Activist Obama Appointee District Court Judge Michael Simon has issued a Preliminary Injunction today in a case today involving press access — and prohibiting interference with press reporting — against the Department of Homeland Security and the Department of Justice, aimed at law enforcement agents from Customs & Border Protection and the United States Marshal’s Service.
For the most part the Injunction imposes the same “restrictions” on the federal agents as Judge Simon imposed several weeks ago in granting a Temporary Restraining Order. I reported on that in this story.
But, after extensive briefing by the parties as part of considering the motion for a preliminary injunction, he has added a very big additional requirement to the Order which I believe will draw a strong DOJ backlash:
“Plaintiffs and Federal Defendants shall promptly confer regarding how the Federal Defendants can place unique identifying markings (using numbers and/or letters) on the uniforms and/or helmets of the officers and agents of the Federal Defendants who are specially deployed to Portland so that they can be identified at a reasonable distance and without unreasonably interfering with the needs of these personnel.”
The order excludes DHS or DOJ personnel who are assigned to Portland offices of either agency, and it excludes federal agents who are operating in plainclothes or an undercover capacity as part of the federal law enforcement presence in Portland.
To emphasize how significant this matter is, and the push-back Judge Simon expects to be coming, he took the unusual step of denying the “oral motion” of the Federal Defendants to stay his order pending appeal. But he did provide for a period of 14 days for the parties to seek an agreement on the method of marking, and if no agreement is reached then each side will submit a proposal to the Court, and the Court will decide.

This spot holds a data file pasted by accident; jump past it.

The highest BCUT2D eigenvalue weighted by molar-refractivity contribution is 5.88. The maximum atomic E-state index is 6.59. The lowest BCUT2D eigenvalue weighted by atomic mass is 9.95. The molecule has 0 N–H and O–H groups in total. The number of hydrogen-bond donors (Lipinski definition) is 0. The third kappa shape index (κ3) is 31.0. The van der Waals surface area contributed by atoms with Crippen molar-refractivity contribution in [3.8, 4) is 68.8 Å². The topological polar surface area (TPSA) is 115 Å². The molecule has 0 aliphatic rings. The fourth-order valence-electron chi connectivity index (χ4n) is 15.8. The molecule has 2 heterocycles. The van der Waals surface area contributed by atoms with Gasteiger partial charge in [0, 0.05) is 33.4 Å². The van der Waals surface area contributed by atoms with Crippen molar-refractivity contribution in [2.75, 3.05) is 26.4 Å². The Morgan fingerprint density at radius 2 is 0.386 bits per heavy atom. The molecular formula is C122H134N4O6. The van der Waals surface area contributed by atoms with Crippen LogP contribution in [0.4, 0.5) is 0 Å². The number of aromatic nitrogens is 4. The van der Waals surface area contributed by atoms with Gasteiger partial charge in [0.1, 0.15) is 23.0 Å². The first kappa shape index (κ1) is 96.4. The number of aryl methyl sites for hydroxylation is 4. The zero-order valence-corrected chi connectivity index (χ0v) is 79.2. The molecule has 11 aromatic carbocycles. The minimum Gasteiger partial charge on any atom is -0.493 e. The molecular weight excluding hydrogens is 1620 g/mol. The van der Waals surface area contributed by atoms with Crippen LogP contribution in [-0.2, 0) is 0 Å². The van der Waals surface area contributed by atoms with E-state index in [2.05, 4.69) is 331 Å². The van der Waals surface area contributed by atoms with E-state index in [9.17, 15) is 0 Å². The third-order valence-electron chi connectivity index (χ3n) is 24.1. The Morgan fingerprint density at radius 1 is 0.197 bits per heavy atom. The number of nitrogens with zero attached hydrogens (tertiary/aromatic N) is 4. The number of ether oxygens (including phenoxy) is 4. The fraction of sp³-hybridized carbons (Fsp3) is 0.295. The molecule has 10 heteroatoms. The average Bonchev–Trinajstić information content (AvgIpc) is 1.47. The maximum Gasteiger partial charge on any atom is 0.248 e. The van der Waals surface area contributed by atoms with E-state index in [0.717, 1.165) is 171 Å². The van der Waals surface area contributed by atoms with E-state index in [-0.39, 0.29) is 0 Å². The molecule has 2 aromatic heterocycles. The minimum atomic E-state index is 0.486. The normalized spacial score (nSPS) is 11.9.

The reaction of some to the Court’s Order my be simply to question “What’s the big deal?” But the problem lies in the idea of the judicial branch dictating operational details to the Executive Branch in an ongoing law enforcement operation as if the Executive Branch was subject to Judicial “supervision.” I cannot find a single line in the order which suggests the Court even considered the question of whether it possessed the authority necessary to order Executive branch agents to wear identifying markers. As is too common at the district court level, the Judge just assumed he was empowered to do whatever he believes is necessary to satisfy his own concerns without pausing to consider the question of whether he had such power over a co-equal branch of government. With respect to private litigants in civil cases, the district court judge has almost unlimited authority on questions such as this. But when the litigant the judge is directing to take specific against the litigant’s wishes is the Executive Branch, the FIRST question a judge should ask is “Do I have the authority to do this?”
Judge Simon was appointed to the District Court in 2011 by Pres. Obama. He had spent five years in the Department of Justice Antitrust Division before joining the notable Democrat Party law firm Perkins Coie where he worked for 24 years before being appointed to the Court. He is married to Democrat Congresswoman Suzanne Bonamici who represents Oregon’s First Congressional District.
In November 2019, Judge Simon issued a nationwide injunction against enforcement of the Trump Administration proclamation requiring persons seeking to immigrate to the US showing that the either had health insurance available to them or within 30 days would be able to obtain health insurance as a condition to entry. His injunction was upheld in a 2-1 decision by the 9th Circuit Court of Appeals, and so far as I have been able to determine, the Trump Administration has opted to not pursue further review of the injunction in the Supreme Court.
Most of the today’s order is relatively non-controversial, and the position taken by the government in the hearing was that federal agents have not violated the restrictions imposed on them by Judge Simon’s Temporary Restraining Order which included nearly all the same provisions.
It will be interesting to see if DOJ takes the opportunity in the next 14 days to seek review in the 9th Circuit of the terms of this injunction.